The tribe of Shimon corresponds to the month of Av. Shimon was the most passionate sonsof Yaakov. He, with his brother Levi, revenged the rape of Dina. When Yehuda went to conquer the land he took Shimon, his brother with him. Shimon is the untamed child within us who defends her/his survival, including Torah principles. Av is the month to rectify the child within, to hear and honor her voice and as adults assume responsibility for the resulting actions. Shimon was the tribe of elementary teachers and his land was scattered cities within Yehuda's nahala (inheritance)to tame the necessary but at times, destructive fires of passion which must be balanced by the other 11 voices within. If you are interested in more your can go to www.nechamasaragila.com and order her book "The Twelve DImensions of Israel."
The Hebrew month of Teves comes out around Chanukah, usually December and January. It corresponds to the Hebrew letter Ayin, the mazal of Capricorn (Gedi, the kid), the tribe of Dan, the sense of anger and the liver.
The letter ayin means "eye". This is the month of the rectification of the "evil eye." We begin by looking at the Chanukah candles with a good eye. In fact this is one of my favorite times of Chanukah, after lighting the candles a woman is supposed to refrain from doing any work and for 20 minutes simply gaze at the beauty and simplicity of the candles and think about the Chanukah miracle. It is also a good time to reflect on personal miracles in our own lives.
Mazal of Capricorn
We know that Capricorn corresponds in astrology to the goat or a kid. A goat, like kids, jump around. This jumping around sweetens the anger latent in the animal soul. Every Jew has a G-dly soul and an animal soul.
( For more on this please refer to www.chabad.org )
Tribe of Dan
During this month we are focused on growing up, moving from a state of immaturity to maturity. The immature person judges people with an "evil eye", being critical and with severe judgement. This is spiritual immaturity. Through keeping the mitzvot, learning to give the benefit of the doubt and judging others favorably we are doing the tikun for Teves.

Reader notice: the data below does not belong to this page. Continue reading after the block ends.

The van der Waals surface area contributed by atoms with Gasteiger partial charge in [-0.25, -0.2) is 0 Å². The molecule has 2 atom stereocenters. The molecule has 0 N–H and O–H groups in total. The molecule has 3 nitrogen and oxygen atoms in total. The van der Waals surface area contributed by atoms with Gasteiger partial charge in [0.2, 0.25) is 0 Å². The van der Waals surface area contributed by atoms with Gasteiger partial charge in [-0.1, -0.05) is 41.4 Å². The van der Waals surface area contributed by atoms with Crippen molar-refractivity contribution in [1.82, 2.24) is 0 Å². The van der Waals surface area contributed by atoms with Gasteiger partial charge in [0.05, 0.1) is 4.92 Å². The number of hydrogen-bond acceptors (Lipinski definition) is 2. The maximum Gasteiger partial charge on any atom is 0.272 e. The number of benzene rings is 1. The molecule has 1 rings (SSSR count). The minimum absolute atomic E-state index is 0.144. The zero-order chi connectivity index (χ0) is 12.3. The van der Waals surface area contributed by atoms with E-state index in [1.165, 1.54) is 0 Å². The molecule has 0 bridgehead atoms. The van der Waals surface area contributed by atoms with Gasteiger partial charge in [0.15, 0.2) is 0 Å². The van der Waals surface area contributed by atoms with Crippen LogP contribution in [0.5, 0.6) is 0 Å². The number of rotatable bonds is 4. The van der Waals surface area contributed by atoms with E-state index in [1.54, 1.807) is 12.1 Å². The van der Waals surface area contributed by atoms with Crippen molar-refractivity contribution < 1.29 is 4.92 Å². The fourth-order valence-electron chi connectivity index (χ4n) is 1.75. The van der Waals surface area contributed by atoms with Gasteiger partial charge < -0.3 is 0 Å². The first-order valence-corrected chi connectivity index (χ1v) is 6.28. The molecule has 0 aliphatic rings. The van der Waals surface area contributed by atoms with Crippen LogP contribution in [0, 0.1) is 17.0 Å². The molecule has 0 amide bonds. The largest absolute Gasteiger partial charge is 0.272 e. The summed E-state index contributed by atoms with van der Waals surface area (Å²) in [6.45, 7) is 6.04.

Dan's symbol is the snake. The snake in Bereishit, Genesis, comes in the form of doubt. He enticed Chava to sin.
Nachash, the snake, has the same Gematria ( Hebrew numerology) as Moschiach (358). The holy Zohar says the commander in chief of the army of Moschiach will come from the tribe of Dan.
The sense of anger
In this month try and use righteous anger to become angry at the evil inclination. Direct the left "evil" eye towards himself to subdue the go while directing the right "good" eye to judge favorably.
The sages teach us that "the liver is angry." The function of the liver [kaved, in Hebrew] is to purify the blood with which it is saturated. In Kabbalah, the liver corresponds to the primordial snake, whose rectification is personified by Dan. (The three "rulers" of the body and soul are the brain, the heart, and the liver, which correspond to Adam, Eve, and the snake, respectively).
The snake, in Kabbalah, represents the initial state of immaturity of the soul, as characterized by the unrectified attribute of anger. The venom of the snake is hot, like the fire of anger. When converted to the good, the fire (and blood of the liver) serve to warm the cold month of Tevet.
In Chinese medicine the liver is connected to anger as well. So if a person has an anger problem it could manifest itself as having problems with the liver.
Ultimately when we work on each month and its rectification we can heal our body because it is just an encasing for the soul as we go on our Earth journey.
Did you know each month of the Hebrew calendar corresponds to a Hebrew letter, the mazal ( divine energy), one of the 12 tribes of Jacob, a sense and a part of the body. Ultimately these 5 elements come together each month as a unit and we can tap into these realities to come closer to our tikun (spiritual fixing).
The information for this blog is gleaned from Sefer Yetzirah, Rabbi Ginsburgh of www.inner.org and Nechama Nadborny-Burgeman, author of The 12 Dimensions of Israel.